Greek historians and Jewish prophets agree on the power and greatness of Babylon. The name Babylon means “gate of God”. Spread over 4000 hectares of land, Babylon was the largest city in the world at the time and still retains the splendor that King Nebuchadnezzar brought to it. The outer ring of the city’s double walls was 17 kilometers (10mi) long and protected by regularly spaced bastions. At the top of the busy quay along the river rose the Ziggurat, or “tower of Babel” mentioned in Genesis. The tower was a man-made hill of mud bricks rising to 90 meters (295ft) high and could be seen for miles across the flat Euphrates plain. At the top of the tower, which consisted of many platforms connected by stairs, was a temple. The Babylonians called it Etemenanki. Next to it was a temple complex called Esagila. It was here that the Persian king Cyrus won the Babylonians’ trust by worshipping Marduk.

Gardens and a Glittering Palace

The Gardens of Babylon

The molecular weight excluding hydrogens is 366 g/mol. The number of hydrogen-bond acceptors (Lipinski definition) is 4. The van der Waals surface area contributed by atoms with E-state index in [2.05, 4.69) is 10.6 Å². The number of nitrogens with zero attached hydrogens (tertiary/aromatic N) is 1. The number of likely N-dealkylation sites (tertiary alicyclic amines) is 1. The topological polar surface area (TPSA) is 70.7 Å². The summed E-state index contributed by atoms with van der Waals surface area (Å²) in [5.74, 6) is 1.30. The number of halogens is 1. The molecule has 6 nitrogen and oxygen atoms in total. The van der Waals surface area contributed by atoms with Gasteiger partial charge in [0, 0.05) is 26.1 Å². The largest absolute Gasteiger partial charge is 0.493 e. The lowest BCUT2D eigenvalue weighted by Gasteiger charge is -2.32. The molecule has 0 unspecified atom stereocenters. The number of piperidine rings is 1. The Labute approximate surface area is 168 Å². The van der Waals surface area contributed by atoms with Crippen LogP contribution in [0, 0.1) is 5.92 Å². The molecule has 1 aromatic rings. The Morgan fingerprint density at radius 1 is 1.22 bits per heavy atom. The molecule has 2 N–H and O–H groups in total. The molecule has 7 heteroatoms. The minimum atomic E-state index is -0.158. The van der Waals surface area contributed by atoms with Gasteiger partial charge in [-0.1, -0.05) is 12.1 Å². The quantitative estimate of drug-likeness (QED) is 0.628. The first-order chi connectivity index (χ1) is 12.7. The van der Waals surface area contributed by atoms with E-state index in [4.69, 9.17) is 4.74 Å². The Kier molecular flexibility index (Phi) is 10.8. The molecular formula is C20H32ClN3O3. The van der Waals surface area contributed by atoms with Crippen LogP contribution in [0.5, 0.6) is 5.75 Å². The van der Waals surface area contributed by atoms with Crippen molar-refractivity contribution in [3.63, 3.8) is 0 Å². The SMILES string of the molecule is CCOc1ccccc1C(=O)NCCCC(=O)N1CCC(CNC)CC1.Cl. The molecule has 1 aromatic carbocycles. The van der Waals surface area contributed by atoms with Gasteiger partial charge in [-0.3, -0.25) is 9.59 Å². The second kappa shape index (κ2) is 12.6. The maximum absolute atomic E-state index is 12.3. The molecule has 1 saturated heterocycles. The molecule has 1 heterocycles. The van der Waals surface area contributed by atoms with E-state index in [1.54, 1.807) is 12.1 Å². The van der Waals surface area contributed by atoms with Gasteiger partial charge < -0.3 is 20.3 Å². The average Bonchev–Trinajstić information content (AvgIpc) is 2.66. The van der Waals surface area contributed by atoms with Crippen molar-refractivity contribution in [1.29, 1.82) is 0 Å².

The Gardens of Babylon

On that fateful night, Belshazzar must have feasted in the glittering palace on the north side of the old city, overlooking the Euphrates. The famous “Hanging Gardens of Babylon” were not far away. The city was entered through eight gates, the most magnificent of which was the Ishtar Gate. From here, a ceremonial road more than 20 meters (65ft) wide led south through the city to the temple area.

The surrender of Babylon to Cyrus II marked the end of Babylon’s legendary splendor, even though the city had been the capital of the richest provinces of the Persian Empire under his successors. The fall of Babylon had begun. In 482 BC, when the people of Babylon revolted against Xerxes, he had the walls and temples destroyed and the statue of Marduk melted into gold. In 331 BC the city of Babylon surrendered to Alexander the Great and in 275 BC most of its population moved across the Tigris to the new capital Seleucia. The wind-swept ruins of Babylon would stand for more than 2,000 years until Iraqi leader Saddam Hussein bulldozed much of it in 1990 to make way for “New Babylon”.

By Hrothsige Frithowulf

Hrothsige works at Malevus as a history writer. His areas of historical interest include the ancient world and early Europe, as well as the history of modern culture.